Serbia’s president flies to Sarajevo to deliver AstraZeneca vaccines amid a delay in planned shipments from COVAX.
Alarm is growing in Bosnia over the escalating coronavirus crisis in the Sarajevo canton, which has recorded the highest rate of cases and deaths in the Western Balkans.
In the two weeks to March 14, the canton of Bosnia’s capital registered 1,763 cases and 31.5 deaths per 100,000 inhabitants, according to data by the European Centre for Disease Prevention and Control.
On Sunday, local media reported that 90 funerals were held in just four days in Sarajevo.
The number of daily deaths is double the high of 335 registered in March last year, an early peak of the pandemic.
“The death toll in Sarajevo in March has never – except maybe during the [1992-1995] war – been higher,” a local news website reported.
#Canton #Sarajevo is at the top when it comes to the number of #Covid19 deaths – per 100k population in the last 14 days – while rest of #BiH is doing somewhat better than only 5 #EU states and 2 #WB states. pic.twitter.com/we3ChtXJ6k
— Adi Ćerimagić (@adicerimagic) March 14, 2021
The government has been under pressure to start vaccinating its population of 3.3 million en masse, but 12 weeks after the European Union and neighbouring Serbia started their inoculation programmes, the country so far has only received some 50,000 doses – mostly from donations.
Most recently, on Tuesday, Turkish President Recep Tayyip Erdogan promised to donate 30,000 vaccines after meeting with Bosnia’s three presidents in Ankara.
Bosnia had ordered 2.1 million vaccines under the global COVAX scheme, but deliveries have been delayed.
Adding to the crisis, there have been few physical distancing measures in place for much of the year and a lax attitude towards masks.
Indoor spaces such as cafes and clubs have been open at full capacity until recently when it became apparent that cases and deaths were spiking.
Vedran Zubic, a high school teacher in Sarajevo, told Al Jazeera that he knows of dozens of people who have been infected in recent weeks, and at least 10 people who have been hospitalised due to COVID-19.
“People are waiting in line to arrange a funeral,” Zubic said.
“When everything [in Europe] was closing, we were a self-proclaimed ‘corona-free zone’. People were coming [into the country], dozens of buses from the Jahorina (skiing) mountain were coming into the city, cafes and shopping centres were open. Only schools were closed.
“Meanwhile, the government was unable to purchase vaccines … there has been no action, and people are not protecting themselves.”
Adi Cerimagic, an analyst at the European Stability Initiative based in Berlin, told Al Jazeera: “When Bosnian authorities, under public pressure amid a successful vaccination programme in Serbia and a new pandemic wave, decided to buy directly [from the distributors], it was conducted sluggishly to their own detriment and so far we are seeing bad results.”
He said that officials should have been more prepared and productive in securing and rolling out vaccines.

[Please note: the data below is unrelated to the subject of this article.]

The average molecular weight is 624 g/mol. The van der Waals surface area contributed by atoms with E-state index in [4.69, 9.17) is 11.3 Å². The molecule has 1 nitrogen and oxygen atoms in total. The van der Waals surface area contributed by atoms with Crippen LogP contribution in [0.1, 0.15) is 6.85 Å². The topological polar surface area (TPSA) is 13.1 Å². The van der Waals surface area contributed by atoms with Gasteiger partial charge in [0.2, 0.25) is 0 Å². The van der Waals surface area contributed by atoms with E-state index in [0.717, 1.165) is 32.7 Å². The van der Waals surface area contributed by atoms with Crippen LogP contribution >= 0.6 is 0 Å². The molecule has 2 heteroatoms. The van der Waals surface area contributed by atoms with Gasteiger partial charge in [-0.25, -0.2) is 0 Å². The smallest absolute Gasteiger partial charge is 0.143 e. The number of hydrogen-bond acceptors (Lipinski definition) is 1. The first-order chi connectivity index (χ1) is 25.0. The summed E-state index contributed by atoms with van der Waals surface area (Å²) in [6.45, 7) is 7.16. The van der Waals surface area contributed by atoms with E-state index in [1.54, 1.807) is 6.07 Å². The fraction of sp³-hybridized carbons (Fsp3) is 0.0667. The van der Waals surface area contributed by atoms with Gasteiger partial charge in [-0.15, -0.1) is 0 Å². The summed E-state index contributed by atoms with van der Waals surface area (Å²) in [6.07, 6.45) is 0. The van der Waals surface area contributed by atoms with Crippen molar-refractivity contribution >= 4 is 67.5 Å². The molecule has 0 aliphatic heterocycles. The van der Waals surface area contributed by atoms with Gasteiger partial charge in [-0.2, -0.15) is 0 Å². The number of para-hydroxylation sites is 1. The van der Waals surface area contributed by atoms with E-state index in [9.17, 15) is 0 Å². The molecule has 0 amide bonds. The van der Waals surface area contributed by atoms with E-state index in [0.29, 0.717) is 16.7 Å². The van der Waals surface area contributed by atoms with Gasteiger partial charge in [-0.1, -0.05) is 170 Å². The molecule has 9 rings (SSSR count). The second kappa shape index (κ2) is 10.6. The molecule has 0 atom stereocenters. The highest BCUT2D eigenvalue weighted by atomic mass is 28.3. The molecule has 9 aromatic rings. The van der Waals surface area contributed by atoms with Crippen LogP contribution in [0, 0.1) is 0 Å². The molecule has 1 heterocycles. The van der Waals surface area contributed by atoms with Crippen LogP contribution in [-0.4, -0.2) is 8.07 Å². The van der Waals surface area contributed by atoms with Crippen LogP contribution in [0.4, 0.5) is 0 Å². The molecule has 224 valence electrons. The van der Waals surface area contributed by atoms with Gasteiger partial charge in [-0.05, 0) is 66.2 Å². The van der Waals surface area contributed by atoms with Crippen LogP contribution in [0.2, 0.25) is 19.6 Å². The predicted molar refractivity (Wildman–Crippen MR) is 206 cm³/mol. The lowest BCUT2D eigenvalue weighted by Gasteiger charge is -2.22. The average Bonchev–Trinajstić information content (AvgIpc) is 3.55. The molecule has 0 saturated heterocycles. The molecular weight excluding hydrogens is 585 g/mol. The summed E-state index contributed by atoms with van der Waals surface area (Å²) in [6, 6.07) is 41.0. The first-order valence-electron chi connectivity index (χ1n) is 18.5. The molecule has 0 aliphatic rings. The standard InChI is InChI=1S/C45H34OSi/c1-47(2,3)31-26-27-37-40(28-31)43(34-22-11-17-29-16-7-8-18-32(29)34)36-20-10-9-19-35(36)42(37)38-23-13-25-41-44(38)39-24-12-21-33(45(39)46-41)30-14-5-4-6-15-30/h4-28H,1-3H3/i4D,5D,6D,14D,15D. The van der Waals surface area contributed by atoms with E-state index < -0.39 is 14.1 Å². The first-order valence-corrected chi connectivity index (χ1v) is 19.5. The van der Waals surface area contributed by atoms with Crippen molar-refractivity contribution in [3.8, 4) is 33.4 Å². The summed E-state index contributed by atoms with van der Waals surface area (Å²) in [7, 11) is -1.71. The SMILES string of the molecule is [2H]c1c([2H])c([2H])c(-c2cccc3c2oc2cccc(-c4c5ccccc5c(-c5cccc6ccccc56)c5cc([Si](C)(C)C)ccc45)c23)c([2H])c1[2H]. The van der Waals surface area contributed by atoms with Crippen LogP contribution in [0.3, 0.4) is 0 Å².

“It was necessary to organise experts in this field which Bosnia has [across the country] who would provide their professional support in deciding which producers should be approached, and thus increase public confidence in the purchased vaccines.”
Political scientist Jasmin Mujanovic told Al Jazeera there is another factor behind Sarajevo’s pandemic woes.
“A second reason appears to be a degree of obstructionism, in particular by a handful of HDZ (Croat nationalist party) cadres in key positions within both the state and federation government apparatus,” Mujanovic said. “Some speculate [they] are using this situation to leverage concessions [out of] their desire for certain electoral law changes.”
Immunologist Jasenko Karamehic told the Bosnian Dnevni Avaz newspaper on Tuesday that vaccines needed to be procured rapidly for at least two-thirds of the population, or a million and a half people, to achieve collective immunity.
Smaller procurements of 20,000 or 100,000 vaccines could be counterproductive as there is no homogenous vaccination, Karamehic said.
“The state needs to start doing its job so we can achieve collective immunity because it’s not a fast process … it should have been done like Serbia and Croatia, before the new year,” he said.
“We would now have fewer people infected, less of a burden on hospitals and the healthcare system, a less devastated economy and fewer deaths. But we have an extreme number of deaths and someone should be held criminally responsible for this.”
Back in Sarajevo, the sense of grief is fresh for Arnesa Buljusmic-Kustura.
On Friday, her grandfather passed away after the entire family became infected.
Over nine days, the family sought medical help for her grandfather; his condition deteriorated quickly and he was unable to breathe properly.
But Buljusmic-Kustura said their pleas and calls were ignored.
“It was as if he was being deliberately disregarded because he was an older person. No attempts were made from anyone to give actual medical assistance,” Buljusmic-Kustura said, adding that some family members witnessed medical staff attending to other COVID patients without wearing PPE.
“There is a total collapse of the already fragile healthcare system. The virus has been around for a year and in that time absolutely nothing has been done by the authorities or the government to ensure that people are safe,” she said.
“The people of Bosnia are being left to fend for themselves and many are terrified … It’s more than a tragedy, it’s governmental and medical negligence.”